Sunday, October 12, 2014

Gangsters Gangsters Everywhere: The Tales of Two Bobs

So recently the movies I’ve been watching have been full of gangsters, particularly of the Eastern European variety.  I suppose the Mafia and Yakuza are so passè these days.  Whatever.  First up is The Drop.  This slightly offbeat film is based on a Dennis Lehane short story called Animal Rescue.  [And if you ask me, that is a better title than The Drop, but, again, whatever.] The Drop stars Tom Hardy as Bob, a seemingly unassuming guy who tends bar at his cousin Marv’s (James Gandolfini) place in Brooklyn.  But Marv’s is not just your run-of-the-mill neighborhood filling station.  For reasons that are only vaguely revealed, Marv’s place also serves as a money drop for Chechen mobsters.  When Bob finds a pitbull puppy in a trash can and the bar is robbed of its drop money, the two incidents cause an unexpected chain of events with a twist.  Truly, by the end, you’ll be wondering which animal is in need of rescue, the dog or the man.  Hardy  and Gandolfini, in one of his last roles, give finely-tuned performances which underscore a slow-burning chemistry.  Marv’s storm and chaos is well-balanced by Bob’s reserve and stoicism.  And, of course, like any good gangster movie, there’s no shortage of violence.  It may not be The Godfather, but The Drop is good stuff.

Next up is The Equalizer.  Entertainment Weekly gave the movie “D” and I have no idea why because I thoroughly enjoyed it.  What red-blooded woman wouldn’t want to watch Denzel Washington go to any length to defend the honor of a young woman?  What dude wouldn’t want to watch all the ways you can kill gangsters just using stuff you find in Home Depot or Lowes?  Sounds like bloody good fun to me.  Based on the ‘80s television series of the same name, Washington plays Bob [sound familiar], some sort of inactive government agent [CIA or B613, anyone?] who comes out of retirement to take on Russian gangsters who are preying on a young prostitute named Teri (played by Chloe Grace Moretz).  Before coming to Teri’s rescue, Bob has been spending his “retirement” toiling away in a home improvement warehouse by day and hanging out in the local diner by night when insomnia gets the better of him.  It is only by taking up Teri’s cause and helping others in seemingly hopeless situations, that Bob is able to find his purpose and get some sleep.  It’s a good vehicle for Washington.  Pairing once again with Antoine Fuqua who directed him in Training Day, Washington is able to be a badass without being a baddie.  In fact, The Equalizer reminded me a lot of Man on Fire in which Washington’s character killed many Mexican gangsters to save a kidnapped girl.  Unlike Man on Fire, however, The Equalizer is ripe for a franchise.  And at 59, Washington has proved that he can still carry the box office all by himself.  I am so ready for The Equalizer 2!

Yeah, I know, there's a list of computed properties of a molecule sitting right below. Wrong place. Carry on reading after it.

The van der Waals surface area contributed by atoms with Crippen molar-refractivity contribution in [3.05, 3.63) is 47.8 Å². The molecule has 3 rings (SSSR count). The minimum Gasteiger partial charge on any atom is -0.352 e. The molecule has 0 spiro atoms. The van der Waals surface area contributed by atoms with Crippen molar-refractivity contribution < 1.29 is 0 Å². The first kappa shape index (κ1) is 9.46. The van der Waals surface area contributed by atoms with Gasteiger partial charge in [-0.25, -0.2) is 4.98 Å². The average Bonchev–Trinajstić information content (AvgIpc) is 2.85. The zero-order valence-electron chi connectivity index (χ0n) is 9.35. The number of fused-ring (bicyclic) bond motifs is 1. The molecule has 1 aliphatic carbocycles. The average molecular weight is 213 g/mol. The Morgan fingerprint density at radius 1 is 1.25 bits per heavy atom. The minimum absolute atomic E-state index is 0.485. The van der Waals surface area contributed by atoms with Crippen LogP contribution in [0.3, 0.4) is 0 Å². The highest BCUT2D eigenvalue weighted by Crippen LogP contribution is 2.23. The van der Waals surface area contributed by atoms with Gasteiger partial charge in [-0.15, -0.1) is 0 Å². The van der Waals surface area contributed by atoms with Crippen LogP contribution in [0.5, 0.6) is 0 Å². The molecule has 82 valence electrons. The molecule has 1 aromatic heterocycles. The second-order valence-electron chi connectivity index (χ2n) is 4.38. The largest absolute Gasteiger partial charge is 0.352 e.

1 comment:

  1. Right on point with these reviews. These movies required two big bags of popcorn each to watch...thrilling to the very end. There should be a check in the mail with your ATL Flick Chick's name on it for the huge thumbs up for the positive reviews and the clever and thoughtful writing. Or, at least a couple of bags of Paul Newman's Organic Popcorn...


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